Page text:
Plates were then incubated at 42.5 [degrees]C for 24 hours. Isolates were identified as antimicrobial resistant if growth on the antibiotic-containing agar was indistinguishable from that on the control plate without an antimicrobial agent (Hagedorn et al., 1999). MAR indices for each sample site were calculated as: [(the number of antimicrobial agents to which all isolates were resistant)/ (number of antimicrobials tested x number of isolates inoculated per site)] (Kaspar et al., 1990). Significant differences between antimicrobial-resistance patterns at each site were determined by a two-sided test of binomial proportion (p < .05). Interiso late relationships were examined by using DendroUPGMA (Garcia-Vallve, Palau, & Romeu, 1999).

Results

Isolates from both CSO sources showed significantly greater resistance (p < .05) and higher MAR indices than the NPS sites, with an average MAR index of 0.36. In contrast, NPS isolates exhibited resistance with an average MAR index of 0.07. Euclidian metric analysis showed that isolates from the CSO sources contained 41 different resistance patterns compared with 15 among NPS isolates. It was also revealed that 96.9% of CSO samples exhibited resistance, with 54.7% being resistant to three or more different antimicrobial agents. With respect to NPS samples, only 43.8% exhibited resistance and 3.1% were resistant to three or more different antimicrobial agents (Table 1).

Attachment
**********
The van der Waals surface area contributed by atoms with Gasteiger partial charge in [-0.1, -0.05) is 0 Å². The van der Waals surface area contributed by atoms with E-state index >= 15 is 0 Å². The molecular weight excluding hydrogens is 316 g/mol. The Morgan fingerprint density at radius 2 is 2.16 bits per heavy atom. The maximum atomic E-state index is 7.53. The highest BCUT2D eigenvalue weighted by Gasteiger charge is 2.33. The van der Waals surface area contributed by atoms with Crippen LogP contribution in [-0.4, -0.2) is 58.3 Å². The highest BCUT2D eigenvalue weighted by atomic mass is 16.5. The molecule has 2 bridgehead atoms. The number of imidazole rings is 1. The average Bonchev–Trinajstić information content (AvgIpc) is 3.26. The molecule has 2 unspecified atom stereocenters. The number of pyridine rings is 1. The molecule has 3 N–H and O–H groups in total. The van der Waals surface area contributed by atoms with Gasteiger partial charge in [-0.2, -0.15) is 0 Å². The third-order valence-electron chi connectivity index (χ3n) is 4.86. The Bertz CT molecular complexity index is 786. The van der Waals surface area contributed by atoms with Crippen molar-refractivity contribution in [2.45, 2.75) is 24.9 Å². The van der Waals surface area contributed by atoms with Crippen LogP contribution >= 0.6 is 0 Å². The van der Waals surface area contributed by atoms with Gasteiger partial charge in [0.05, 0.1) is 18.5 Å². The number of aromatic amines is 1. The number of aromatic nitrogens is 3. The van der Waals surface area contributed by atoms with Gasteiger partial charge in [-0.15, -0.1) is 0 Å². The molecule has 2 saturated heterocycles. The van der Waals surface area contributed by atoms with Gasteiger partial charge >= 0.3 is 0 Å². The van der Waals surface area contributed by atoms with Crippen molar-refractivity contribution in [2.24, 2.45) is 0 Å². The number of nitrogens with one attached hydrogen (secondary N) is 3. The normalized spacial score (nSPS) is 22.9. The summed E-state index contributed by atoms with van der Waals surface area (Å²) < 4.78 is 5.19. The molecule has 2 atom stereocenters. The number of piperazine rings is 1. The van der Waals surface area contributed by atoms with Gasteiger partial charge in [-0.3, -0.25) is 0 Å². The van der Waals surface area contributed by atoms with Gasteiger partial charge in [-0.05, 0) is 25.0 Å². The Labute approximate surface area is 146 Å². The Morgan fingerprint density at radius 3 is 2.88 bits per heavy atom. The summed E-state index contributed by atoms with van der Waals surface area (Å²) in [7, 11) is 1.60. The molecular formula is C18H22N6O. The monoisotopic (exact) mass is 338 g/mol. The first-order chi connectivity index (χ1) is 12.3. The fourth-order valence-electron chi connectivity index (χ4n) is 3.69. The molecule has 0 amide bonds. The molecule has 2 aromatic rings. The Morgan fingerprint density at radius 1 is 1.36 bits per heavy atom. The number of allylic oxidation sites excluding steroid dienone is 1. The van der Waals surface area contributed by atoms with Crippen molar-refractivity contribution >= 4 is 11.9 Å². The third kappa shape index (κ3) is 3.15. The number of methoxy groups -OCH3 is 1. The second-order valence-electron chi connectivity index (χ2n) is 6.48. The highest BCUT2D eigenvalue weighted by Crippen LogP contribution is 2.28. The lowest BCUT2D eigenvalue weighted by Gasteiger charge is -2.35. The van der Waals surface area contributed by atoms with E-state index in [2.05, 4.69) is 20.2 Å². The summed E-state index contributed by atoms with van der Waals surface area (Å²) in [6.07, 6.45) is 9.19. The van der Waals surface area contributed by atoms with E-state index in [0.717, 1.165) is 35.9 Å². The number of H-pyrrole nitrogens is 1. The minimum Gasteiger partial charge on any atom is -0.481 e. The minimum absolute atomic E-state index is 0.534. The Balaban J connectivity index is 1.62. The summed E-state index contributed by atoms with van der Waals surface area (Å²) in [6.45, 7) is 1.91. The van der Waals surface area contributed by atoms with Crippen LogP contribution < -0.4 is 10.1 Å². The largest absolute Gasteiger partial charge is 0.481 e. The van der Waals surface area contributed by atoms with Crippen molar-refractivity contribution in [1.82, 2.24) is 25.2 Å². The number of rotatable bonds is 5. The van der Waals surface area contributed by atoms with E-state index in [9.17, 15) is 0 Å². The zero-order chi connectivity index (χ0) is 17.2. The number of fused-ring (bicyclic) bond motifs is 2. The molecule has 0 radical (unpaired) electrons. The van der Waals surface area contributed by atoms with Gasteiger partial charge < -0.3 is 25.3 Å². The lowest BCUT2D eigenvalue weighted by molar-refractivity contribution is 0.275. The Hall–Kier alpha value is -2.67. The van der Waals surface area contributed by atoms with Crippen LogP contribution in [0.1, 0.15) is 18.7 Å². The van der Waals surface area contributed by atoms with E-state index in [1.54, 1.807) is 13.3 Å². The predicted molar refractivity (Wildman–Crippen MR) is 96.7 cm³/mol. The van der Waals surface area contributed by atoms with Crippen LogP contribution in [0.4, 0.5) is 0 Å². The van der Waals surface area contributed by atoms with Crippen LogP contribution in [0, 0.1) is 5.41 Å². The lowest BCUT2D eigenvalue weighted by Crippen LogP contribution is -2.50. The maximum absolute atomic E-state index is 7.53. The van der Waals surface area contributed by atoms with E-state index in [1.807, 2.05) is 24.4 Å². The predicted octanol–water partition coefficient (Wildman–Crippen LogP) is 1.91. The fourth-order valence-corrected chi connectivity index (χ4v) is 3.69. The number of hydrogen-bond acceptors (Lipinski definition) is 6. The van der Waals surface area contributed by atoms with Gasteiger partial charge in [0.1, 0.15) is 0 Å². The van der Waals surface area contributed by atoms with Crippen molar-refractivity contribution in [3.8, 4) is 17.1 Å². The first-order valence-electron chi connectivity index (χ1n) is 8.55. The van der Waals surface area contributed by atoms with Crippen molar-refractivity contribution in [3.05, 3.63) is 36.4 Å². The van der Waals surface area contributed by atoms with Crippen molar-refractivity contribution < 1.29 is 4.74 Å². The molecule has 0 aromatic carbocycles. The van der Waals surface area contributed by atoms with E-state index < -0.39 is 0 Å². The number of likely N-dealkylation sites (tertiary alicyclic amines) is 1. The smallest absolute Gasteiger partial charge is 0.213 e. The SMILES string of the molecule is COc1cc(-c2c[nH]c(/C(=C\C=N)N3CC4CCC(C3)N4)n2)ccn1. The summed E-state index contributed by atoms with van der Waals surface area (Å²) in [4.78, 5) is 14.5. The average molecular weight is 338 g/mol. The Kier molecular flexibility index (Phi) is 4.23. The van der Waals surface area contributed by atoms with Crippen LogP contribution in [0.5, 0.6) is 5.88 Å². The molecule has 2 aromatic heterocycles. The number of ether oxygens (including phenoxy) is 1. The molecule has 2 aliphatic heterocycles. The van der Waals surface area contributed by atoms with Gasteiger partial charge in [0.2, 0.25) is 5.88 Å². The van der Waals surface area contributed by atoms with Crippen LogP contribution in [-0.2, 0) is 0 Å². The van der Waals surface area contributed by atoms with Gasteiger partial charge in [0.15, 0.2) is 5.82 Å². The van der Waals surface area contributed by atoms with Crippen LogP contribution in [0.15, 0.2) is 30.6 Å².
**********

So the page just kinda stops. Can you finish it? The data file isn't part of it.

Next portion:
CSO samples expressed resistance to all eight antimicrobial agents in 7.8% of the samples. NPS samples showed resistance to no more than six antimicrobial agents. Ampicillin resistance was the most prevalent of all the antimicrobials tested, observed in 96.0% of CSO isolates, which exhibited some type of resistance and in 96.4% of resistant NPS isolates (Figure 1).